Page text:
Living the Lectionary – the CONTENTMENT

Living the Lectionary is a weekly devotional tool intended to give you ideas for living out the Word of God that we encounter on Sundays in worship. 

About this Season and Series: Advent – “The WAIT” – Advent is a time of considering the wisdom of “delayed gratification”. We recognize that there is wisdom and health that comes from waiting to be contented. Advent shows us a picture of that wisdom as we wait for our Lord Jesus Christ to come. 

About the week starting December 20th: Fourth Sunday in Advent – The CONTENTMENT – It seems too early to be “content”, doesn’t it? Before the presents are open. But that is the message of the 4th Sunday of Advent, that we can be content now. Law: We feel that we can only be content when a thing has happened, and so we have a hard time trusting. Gospel:God assures us that we can be content with His promise, and that His word is so sure that having the promise is like having the thing itself. 

Reflecting on the Readings (readings are linked to text on ESVbible.com)

Micah 5:2-5– The Promise of Peace – Micah is literally writing with the thought of the Assyrian king Sennacherib camping with his armies outside of the city gates, holding Jerusalem under siege. Yet Micah speaks of God’s promise of a day for Israel when they will have a great leader who grants them security and peace. What are the areas of your life that are “under siege” and how does God’s promise speak to those experiences of yours?

Psalm 80:1-7– The Promise of Restoration – This Psalm was written as a communal lament over the loss of the Northern Kingdom of Israel. The Southern Kingdom, now a separate country due to lifetimes of civil war since Solomon, mourns the loss of their brothers to the North. Even though they had been enemies, they are still tied by blood. The Southerners cry out to God and ask for His promise of restoration for them. Who are the people in your life who mimic this relationship of “rival brother states”? How do you respond when something happens to them? How might you pray for them?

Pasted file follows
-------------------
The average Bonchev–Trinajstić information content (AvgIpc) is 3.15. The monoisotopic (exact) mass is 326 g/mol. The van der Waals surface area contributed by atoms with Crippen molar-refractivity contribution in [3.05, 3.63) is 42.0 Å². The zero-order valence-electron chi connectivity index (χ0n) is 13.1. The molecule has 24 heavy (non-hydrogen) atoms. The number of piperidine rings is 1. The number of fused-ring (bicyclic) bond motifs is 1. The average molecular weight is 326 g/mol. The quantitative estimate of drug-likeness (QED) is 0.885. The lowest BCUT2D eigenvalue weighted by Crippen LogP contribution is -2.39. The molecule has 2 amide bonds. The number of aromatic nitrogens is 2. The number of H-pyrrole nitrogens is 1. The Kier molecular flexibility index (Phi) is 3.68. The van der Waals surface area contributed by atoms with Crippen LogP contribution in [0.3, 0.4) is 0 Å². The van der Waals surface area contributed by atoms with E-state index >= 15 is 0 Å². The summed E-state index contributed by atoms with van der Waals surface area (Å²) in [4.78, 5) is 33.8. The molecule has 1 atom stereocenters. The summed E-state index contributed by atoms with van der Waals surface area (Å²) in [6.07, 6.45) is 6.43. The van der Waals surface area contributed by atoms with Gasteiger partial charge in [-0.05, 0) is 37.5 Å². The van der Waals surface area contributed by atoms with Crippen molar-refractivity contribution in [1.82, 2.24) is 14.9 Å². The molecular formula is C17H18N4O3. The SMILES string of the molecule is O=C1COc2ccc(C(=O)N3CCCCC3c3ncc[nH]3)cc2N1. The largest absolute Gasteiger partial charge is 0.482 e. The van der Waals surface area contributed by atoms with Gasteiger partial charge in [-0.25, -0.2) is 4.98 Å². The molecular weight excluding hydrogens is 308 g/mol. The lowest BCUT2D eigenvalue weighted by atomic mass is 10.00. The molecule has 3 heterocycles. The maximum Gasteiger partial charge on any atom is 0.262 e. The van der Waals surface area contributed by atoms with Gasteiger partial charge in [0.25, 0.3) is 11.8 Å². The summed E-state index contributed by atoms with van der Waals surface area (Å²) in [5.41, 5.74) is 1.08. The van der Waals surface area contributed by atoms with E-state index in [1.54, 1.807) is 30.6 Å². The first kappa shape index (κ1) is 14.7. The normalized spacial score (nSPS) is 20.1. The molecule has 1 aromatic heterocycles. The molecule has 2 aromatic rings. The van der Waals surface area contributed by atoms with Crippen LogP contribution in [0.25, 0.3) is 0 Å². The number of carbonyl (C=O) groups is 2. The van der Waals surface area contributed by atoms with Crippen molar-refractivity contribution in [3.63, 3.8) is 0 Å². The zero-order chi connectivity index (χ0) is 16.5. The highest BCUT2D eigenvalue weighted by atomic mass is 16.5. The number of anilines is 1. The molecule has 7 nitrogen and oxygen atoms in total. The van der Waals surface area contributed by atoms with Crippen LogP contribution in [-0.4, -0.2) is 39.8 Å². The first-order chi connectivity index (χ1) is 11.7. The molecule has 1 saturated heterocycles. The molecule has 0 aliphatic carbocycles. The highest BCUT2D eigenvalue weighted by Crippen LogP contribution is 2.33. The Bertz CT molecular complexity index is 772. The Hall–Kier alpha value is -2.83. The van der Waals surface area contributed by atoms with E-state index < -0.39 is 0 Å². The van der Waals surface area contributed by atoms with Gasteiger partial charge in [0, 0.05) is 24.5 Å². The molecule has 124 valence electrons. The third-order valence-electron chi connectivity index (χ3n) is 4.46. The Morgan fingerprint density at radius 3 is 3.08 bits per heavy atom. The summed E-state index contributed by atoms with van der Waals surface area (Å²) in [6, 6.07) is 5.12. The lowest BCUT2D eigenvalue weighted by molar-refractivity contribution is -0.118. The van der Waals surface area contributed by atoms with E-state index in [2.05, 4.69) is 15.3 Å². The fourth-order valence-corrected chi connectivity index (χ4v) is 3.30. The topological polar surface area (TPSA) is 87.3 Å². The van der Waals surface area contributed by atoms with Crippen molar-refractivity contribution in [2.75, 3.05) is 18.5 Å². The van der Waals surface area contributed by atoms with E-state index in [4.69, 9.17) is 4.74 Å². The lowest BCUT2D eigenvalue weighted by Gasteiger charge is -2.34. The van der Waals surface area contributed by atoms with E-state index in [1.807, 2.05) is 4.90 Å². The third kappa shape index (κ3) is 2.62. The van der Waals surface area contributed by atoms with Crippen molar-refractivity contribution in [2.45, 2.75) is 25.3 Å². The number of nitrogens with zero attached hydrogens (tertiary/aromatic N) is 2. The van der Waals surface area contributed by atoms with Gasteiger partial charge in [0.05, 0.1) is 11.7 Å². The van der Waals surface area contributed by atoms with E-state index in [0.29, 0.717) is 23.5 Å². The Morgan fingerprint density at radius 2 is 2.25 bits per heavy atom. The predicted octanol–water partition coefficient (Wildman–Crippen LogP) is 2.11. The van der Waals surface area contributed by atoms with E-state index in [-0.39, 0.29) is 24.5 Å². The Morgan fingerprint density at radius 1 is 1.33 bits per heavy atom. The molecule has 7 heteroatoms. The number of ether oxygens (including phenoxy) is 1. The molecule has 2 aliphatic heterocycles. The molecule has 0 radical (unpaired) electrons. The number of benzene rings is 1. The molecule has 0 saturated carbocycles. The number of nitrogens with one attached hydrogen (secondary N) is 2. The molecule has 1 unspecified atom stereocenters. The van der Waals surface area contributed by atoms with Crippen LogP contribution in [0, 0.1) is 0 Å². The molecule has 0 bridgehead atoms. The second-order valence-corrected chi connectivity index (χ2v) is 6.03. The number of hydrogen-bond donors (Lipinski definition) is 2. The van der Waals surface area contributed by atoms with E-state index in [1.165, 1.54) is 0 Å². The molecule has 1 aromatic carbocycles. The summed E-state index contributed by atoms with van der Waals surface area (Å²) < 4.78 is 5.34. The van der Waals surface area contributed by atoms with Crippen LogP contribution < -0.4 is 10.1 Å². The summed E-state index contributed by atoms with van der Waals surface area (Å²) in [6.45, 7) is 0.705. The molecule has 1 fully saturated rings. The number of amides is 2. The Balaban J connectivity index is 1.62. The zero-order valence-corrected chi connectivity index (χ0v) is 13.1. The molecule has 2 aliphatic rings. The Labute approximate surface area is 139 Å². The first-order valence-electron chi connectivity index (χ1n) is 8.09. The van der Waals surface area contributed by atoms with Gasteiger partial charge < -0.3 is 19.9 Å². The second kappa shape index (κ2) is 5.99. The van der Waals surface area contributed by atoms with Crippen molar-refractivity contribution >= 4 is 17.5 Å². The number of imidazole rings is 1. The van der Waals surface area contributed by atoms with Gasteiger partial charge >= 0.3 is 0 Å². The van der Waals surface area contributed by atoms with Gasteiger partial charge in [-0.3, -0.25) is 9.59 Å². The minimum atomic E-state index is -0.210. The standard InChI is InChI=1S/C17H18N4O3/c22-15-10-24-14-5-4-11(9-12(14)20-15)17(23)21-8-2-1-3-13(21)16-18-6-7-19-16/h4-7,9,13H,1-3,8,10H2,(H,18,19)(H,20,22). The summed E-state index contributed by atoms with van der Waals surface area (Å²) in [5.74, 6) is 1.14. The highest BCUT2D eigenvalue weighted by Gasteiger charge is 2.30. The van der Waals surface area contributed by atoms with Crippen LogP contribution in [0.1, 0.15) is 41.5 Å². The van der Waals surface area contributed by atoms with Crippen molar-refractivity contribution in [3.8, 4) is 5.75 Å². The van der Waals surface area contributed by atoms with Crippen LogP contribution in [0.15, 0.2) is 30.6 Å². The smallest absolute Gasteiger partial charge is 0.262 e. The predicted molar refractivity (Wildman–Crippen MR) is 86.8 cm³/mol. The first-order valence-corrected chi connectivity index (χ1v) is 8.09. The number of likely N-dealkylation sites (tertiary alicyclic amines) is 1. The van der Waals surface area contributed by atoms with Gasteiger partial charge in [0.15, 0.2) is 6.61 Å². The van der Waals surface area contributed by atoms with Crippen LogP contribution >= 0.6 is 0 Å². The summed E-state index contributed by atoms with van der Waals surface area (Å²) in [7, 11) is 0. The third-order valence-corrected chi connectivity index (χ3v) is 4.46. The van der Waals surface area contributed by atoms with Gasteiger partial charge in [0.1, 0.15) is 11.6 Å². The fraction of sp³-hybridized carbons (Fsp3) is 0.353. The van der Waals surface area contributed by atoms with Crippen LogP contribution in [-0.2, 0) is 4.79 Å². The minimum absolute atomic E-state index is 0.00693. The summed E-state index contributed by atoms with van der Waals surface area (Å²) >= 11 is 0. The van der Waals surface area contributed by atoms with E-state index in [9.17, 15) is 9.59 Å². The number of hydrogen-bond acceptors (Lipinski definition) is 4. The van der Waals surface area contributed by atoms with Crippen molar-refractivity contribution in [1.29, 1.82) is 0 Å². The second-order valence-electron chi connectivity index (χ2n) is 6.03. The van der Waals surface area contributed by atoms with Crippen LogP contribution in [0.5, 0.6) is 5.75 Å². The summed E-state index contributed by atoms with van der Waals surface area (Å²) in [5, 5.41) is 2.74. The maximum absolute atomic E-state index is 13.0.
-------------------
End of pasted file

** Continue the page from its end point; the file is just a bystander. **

Hebrews 10:5-10 – The Promise of Rest – How many people shy away from church because it seems to be a place of drudgery and work instead of a place of enjoyment and rest? The writer of Hebrews clarifies that God has made His own sacrifice and offering – “a Body of you have prepared for me” – the Body of His own Son, Jesus Christ. How might you find enjoyment and rest in Him and His Church this week?

Luke 1:39-59– The Promise of A New Age – The elderly mother of the last prophet of the Old Covenant, John the Baptist, and the young mother of the New Covenant, Jesus Christ, meet. In their meeting, we see the merging of two worlds, and the turning of the old age into the new age. As we draw closer to a new year, what promise and expectation does God hold out for you?

Living the Lectionary Ideas

Character: The character of contentment is an important one for a Christian. Through the knowledge of God’s love and care for us, we can become content with even the most meager situations in life. How might you foster this character in yourself this week?

Discipline: Tithing is a Christian discipline that comes from the character of contentment. In order to embrace this discipline, it is necessary for us to do the work of budgeting. At the close of this year, looking into the next, take some time this week to budget – and to plan to tithe.

Knowledge: The prophet Micah is an immensely interesting person set in an interesting time for Israel. Often, we don’t learn about the context of the lives of the minor prophets. What might you do in order to learn some more about this prophet?

 

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